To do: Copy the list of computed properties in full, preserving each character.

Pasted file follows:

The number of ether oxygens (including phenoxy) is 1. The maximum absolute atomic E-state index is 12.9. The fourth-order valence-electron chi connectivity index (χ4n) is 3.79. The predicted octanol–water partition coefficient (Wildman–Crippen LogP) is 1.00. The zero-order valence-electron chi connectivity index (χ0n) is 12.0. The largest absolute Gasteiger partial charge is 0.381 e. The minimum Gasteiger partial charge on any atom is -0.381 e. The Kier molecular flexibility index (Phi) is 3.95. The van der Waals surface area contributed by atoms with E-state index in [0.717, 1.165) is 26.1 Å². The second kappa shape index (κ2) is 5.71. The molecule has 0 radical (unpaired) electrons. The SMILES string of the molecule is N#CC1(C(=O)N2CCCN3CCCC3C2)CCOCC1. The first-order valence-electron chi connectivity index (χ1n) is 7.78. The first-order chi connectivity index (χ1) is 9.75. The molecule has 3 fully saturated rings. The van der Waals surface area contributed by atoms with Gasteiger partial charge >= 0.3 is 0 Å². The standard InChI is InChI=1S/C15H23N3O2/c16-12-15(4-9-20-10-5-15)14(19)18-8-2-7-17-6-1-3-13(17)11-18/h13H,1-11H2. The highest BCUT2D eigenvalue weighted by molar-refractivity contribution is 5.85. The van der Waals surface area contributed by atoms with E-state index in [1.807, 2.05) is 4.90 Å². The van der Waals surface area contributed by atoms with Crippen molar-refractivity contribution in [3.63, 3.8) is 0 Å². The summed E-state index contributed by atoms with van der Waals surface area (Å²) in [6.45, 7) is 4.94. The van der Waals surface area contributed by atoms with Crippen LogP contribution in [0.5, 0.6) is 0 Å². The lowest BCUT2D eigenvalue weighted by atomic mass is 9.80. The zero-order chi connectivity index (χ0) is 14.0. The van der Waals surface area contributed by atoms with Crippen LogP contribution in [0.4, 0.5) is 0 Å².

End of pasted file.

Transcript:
The number of ether oxygens (including phenoxy) is 1. The maximum absolute atomic E-state index is 12.9. The fourth-order valence-electron chi connectivity index (χ4n) is 3.79. The predicted octanol–water partition coefficient (Wildman–Crippen LogP) is 1.00. The zero-order valence-electron chi connectivity index (χ0n) is 12.0. The largest absolute Gasteiger partial charge is 0.381 e. The minimum Gasteiger partial charge on any atom is -0.381 e. The Kier molecular flexibility index (Phi) is 3.95. The van der Waals surface area contributed by atoms with E-state index in [0.717, 1.165) is 26.1 Å². The second kappa shape index (κ2) is 5.71. The molecule has 0 radical (unpaired) electrons. The SMILES string of the molecule is N#CC1(C(=O)N2CCCN3CCCC3C2)CCOCC1. The first-order valence-electron chi connectivity index (χ1n) is 7.78. The first-order chi connectivity index (χ1) is 9.75. The molecule has 3 fully saturated rings. The van der Waals surface area contributed by atoms with Gasteiger partial charge >= 0.3 is 0 Å². The standard InChI is InChI=1S/C15H23N3O2/c16-12-15(4-9-20-10-5-15)14(19)18-8-2-7-17-6-1-3-13(17)11-18/h13H,1-11H2. The highest BCUT2D eigenvalue weighted by molar-refractivity contribution is 5.85. The van der Waals surface area contributed by atoms with E-state index in [1.807, 2.05) is 4.90 Å². The van der Waals surface area contributed by atoms with Crippen molar-refractivity contribution in [3.63, 3.8) is 0 Å². The summed E-state index contributed by atoms with van der Waals surface area (Å²) in [6.45, 7) is 4.94. The van der Waals surface area contributed by atoms with Crippen LogP contribution in [0.5, 0.6) is 0 Å². The lowest BCUT2D eigenvalue weighted by atomic mass is 9.80. The zero-order chi connectivity index (χ0) is 14.0. The van der Waals surface area contributed by atoms with Crippen LogP contribution in [0.4, 0.5) is 0 Å².